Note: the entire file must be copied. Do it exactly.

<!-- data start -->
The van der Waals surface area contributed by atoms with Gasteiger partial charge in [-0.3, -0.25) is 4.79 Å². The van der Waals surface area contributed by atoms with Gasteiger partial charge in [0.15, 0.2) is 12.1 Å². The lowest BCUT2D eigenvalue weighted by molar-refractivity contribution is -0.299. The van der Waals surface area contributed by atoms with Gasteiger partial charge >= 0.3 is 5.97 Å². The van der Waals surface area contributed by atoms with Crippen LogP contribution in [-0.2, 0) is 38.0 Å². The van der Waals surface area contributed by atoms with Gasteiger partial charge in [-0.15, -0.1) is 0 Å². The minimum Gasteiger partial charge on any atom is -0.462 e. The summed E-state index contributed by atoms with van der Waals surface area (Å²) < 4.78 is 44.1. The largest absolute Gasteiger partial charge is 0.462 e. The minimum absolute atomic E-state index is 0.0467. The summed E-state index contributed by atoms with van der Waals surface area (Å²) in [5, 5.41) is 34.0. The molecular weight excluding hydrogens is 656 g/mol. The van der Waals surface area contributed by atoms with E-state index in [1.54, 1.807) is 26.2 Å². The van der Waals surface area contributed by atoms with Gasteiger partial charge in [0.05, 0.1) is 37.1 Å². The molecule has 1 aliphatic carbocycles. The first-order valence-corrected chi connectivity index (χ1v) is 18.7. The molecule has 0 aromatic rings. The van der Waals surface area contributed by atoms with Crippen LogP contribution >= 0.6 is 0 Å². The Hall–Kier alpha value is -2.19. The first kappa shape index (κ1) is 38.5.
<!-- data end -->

The van der Waals surface area contributed by atoms with Gasteiger partial charge in [-0.3, -0.25) is 4.79 Å². The van der Waals surface area contributed by atoms with Gasteiger partial charge in [0.15, 0.2) is 12.1 Å². The lowest BCUT2D eigenvalue weighted by molar-refractivity contribution is -0.299. The van der Waals surface area contributed by atoms with Gasteiger partial charge >= 0.3 is 5.97 Å². The van der Waals surface area contributed by atoms with Crippen LogP contribution in [-0.2, 0) is 38.0 Å². The van der Waals surface area contributed by atoms with Gasteiger partial charge in [-0.15, -0.1) is 0 Å². The minimum Gasteiger partial charge on any atom is -0.462 e. The summed E-state index contributed by atoms with van der Waals surface area (Å²) < 4.78 is 44.1. The largest absolute Gasteiger partial charge is 0.462 e. The minimum absolute atomic E-state index is 0.0467. The summed E-state index contributed by atoms with van der Waals surface area (Å²) in [5, 5.41) is 34.0. The molecular weight excluding hydrogens is 656 g/mol. The van der Waals surface area contributed by atoms with E-state index in [1.54, 1.807) is 26.2 Å². The van der Waals surface area contributed by atoms with Gasteiger partial charge in [0.05, 0.1) is 37.1 Å². The molecule has 1 aliphatic carbocycles. The first-order valence-corrected chi connectivity index (χ1v) is 18.7. The molecule has 0 aromatic rings. The van der Waals surface area contributed by atoms with Crippen LogP contribution >= 0.6 is 0 Å². The Hall–Kier alpha value is -2.19. The first kappa shape index (κ1) is 38.5.